Her voice, low and melodic, roused Jonavon from his stupor. “Are you lost?” he asked. Stupid, he chastised himself.
She laughed; a genuine laugh, as though she were actually amused by his word choice. “Is it not obvious? Shall I return with brambles and twigs in my hair and with the look of a rabid animal?” She was not sarcastic, merely teasing. “My carriage was traveling down this road when we stopped for the horses to drink. I have wandered off and I can’t seem to find my way back.”
Jonavon smiled and offered his hand. “Well, we’d best find that carriage, then. Come along, Miss…?” he left the sentence open for her to fill in her name.
“Izar,” she replied, placing her gentle hand in his. “Miss Iracebeth Izar.”
What an unusual name, he thought. Nevertheless, they started off together down the road. Miss Izar walked steadily beside him, her eyes wandering up and around as she eagerly drank in her surroundings. Jonavon stared in awe. Nearly all of the girls he knew would shudder at the thought of walking un-chaperoned in a forest. There was something different about Miss Izar.
“So, where’re you headed that you must take only back roads to get there?”
“I’m not sure where we’re heading,” Miss Izar replied. “He likes to travel a lot, to keep a low profile.”
“We’re?” Jonavon repeated. “He?”
“Mr. Hamilton,” Miss Izar said. “He travels with me.”
“Is he of any relation?”
Miss Izar hesitated. A blank look came upon her face and she stopped dead in her tracks. “Miss Izar?” Jonavon asked.
“Excuse me,” she said. “I think I hear the carriage now.”
Indeed, when Jonavon listened, he could hear the rattle of carriage wheels along a dirt road. He turned around and saw a pair of black horses pulling an elegant carriage. The carriage rattled and stopped a few feet behind Jonavon and Miss Izar, spraying up loose dirt and the horses snorting and breathing heavily. Before the carriage stopped completely, the door was flung open and a man stepped out.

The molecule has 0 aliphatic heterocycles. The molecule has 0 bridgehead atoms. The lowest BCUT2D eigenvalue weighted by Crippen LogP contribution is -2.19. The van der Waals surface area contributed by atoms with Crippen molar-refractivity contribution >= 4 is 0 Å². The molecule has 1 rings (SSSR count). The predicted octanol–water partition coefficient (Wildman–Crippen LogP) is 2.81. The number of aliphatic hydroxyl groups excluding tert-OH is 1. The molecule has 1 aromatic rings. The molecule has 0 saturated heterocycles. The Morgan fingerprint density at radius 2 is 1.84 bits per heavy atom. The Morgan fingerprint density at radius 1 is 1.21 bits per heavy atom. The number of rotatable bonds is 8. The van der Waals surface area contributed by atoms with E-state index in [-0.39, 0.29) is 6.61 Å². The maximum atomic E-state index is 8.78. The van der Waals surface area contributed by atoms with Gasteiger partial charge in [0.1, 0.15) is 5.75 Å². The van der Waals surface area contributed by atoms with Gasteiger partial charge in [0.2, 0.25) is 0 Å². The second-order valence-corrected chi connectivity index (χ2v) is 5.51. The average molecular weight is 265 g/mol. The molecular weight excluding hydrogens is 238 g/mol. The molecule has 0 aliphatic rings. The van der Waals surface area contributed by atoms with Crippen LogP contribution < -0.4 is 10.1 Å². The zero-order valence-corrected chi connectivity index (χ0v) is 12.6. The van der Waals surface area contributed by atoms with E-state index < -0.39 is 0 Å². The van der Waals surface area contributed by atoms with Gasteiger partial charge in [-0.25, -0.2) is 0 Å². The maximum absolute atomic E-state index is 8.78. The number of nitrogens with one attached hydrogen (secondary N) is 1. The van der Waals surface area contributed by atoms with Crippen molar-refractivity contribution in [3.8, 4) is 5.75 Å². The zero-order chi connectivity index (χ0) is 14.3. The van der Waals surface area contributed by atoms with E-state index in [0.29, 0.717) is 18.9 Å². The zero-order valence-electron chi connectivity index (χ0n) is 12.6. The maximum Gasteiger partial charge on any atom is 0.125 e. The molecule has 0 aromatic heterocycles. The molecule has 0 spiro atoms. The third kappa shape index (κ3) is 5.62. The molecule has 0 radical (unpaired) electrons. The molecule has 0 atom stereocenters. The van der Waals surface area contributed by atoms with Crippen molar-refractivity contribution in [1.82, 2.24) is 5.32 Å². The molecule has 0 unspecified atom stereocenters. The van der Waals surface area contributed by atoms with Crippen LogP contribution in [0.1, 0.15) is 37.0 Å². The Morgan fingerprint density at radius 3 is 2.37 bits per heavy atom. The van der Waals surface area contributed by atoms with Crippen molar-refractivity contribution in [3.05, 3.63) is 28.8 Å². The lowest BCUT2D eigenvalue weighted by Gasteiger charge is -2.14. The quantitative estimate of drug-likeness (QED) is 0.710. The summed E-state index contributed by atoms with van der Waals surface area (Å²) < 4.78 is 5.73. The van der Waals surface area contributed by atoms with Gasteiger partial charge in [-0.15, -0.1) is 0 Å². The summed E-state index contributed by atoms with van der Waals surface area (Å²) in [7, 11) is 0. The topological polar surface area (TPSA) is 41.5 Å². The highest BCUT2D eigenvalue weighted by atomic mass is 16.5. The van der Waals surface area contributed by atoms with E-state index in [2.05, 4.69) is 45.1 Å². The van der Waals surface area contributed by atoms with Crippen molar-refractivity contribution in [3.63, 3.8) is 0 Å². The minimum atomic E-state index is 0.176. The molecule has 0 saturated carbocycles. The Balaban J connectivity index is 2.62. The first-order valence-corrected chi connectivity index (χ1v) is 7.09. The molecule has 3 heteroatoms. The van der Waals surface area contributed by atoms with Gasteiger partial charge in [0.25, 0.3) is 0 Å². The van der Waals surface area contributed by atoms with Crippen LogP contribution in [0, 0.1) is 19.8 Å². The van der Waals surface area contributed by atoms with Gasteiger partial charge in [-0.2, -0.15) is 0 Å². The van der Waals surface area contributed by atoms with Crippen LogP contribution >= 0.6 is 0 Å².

Everything about him screamed money; from the fabric of his suit to the gold tip of his walking stick, and the leather of his shoes. He walked to Miss Izar and placed an arm protectively around her. He acted as though Jonavon were not there.
“Iracebeth,” he sighed. “Thank goodness we’ve found you. I was worried you were lost for good. You know how I disapprove of you wandering off.” There was a strong undercurrent to his voice.
“I hadn’t gone far, Mr. Hamilton,” Miss Izar said.
“Never mind,” he said. “I have you in my sight again. Into the carriage, now.” She obeyed immediately. Without a word to Jonavon, she turned on her heel and stepped lightly into the coach. Only then, did Mr. Hamilton turn to Jonavon.
“You found her?”
“You could say that,” Jonavon acknowledged. “If I might inquire –“
“You may not.” Mr. Hamilton’s tone was sharp. “Miss Izar is no longer your concern. She is in safe hands.” With the same manner as the woman, he entered the carriage, leaving Jonavon dumbfounded. The carriage raced by that Jonavon had to leap away to avoid being run over. He stared after the carriage, a thousand questions burning in his mind.
“The man,” Mr. Hamilton asked, turning to Iracebeth. “Who was he? Have you ever seen him before?”
“I don’t know who he is, Anthony,” Iracebeth replied. “I’ve never seen him before today.”
“Do you know his name?”
“No,” she said, looking out the window. “No, I don’t.” And she sincerely wished she did.